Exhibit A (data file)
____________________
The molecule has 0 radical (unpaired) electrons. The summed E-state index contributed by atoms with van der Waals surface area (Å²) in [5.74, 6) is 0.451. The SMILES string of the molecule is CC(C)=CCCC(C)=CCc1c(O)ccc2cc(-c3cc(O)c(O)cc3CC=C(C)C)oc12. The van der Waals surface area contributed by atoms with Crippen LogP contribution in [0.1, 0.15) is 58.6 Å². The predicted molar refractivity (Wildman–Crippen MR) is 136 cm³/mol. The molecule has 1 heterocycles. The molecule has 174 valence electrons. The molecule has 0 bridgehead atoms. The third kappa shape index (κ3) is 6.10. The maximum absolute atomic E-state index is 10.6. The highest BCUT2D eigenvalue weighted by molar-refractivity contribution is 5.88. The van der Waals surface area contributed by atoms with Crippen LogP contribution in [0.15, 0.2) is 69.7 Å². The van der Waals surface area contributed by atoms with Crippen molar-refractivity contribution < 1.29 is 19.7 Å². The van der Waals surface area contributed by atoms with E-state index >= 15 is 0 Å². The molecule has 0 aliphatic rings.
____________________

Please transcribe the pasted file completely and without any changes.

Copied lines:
The molecule has 0 radical (unpaired) electrons. The summed E-state index contributed by atoms with van der Waals surface area (Å²) in [5.74, 6) is 0.451. The SMILES string of the molecule is CC(C)=CCCC(C)=CCc1c(O)ccc2cc(-c3cc(O)c(O)cc3CC=C(C)C)oc12. The van der Waals surface area contributed by atoms with Crippen LogP contribution in [0.1, 0.15) is 58.6 Å². The predicted molar refractivity (Wildman–Crippen MR) is 136 cm³/mol. The molecule has 1 heterocycles. The molecule has 174 valence electrons. The molecule has 0 bridgehead atoms. The third kappa shape index (κ3) is 6.10. The maximum absolute atomic E-state index is 10.6. The highest BCUT2D eigenvalue weighted by molar-refractivity contribution is 5.88. The van der Waals surface area contributed by atoms with Crippen LogP contribution in [0.15, 0.2) is 69.7 Å². The van der Waals surface area contributed by atoms with Crippen molar-refractivity contribution < 1.29 is 19.7 Å². The van der Waals surface area contributed by atoms with E-state index >= 15 is 0 Å². The molecule has 0 aliphatic rings.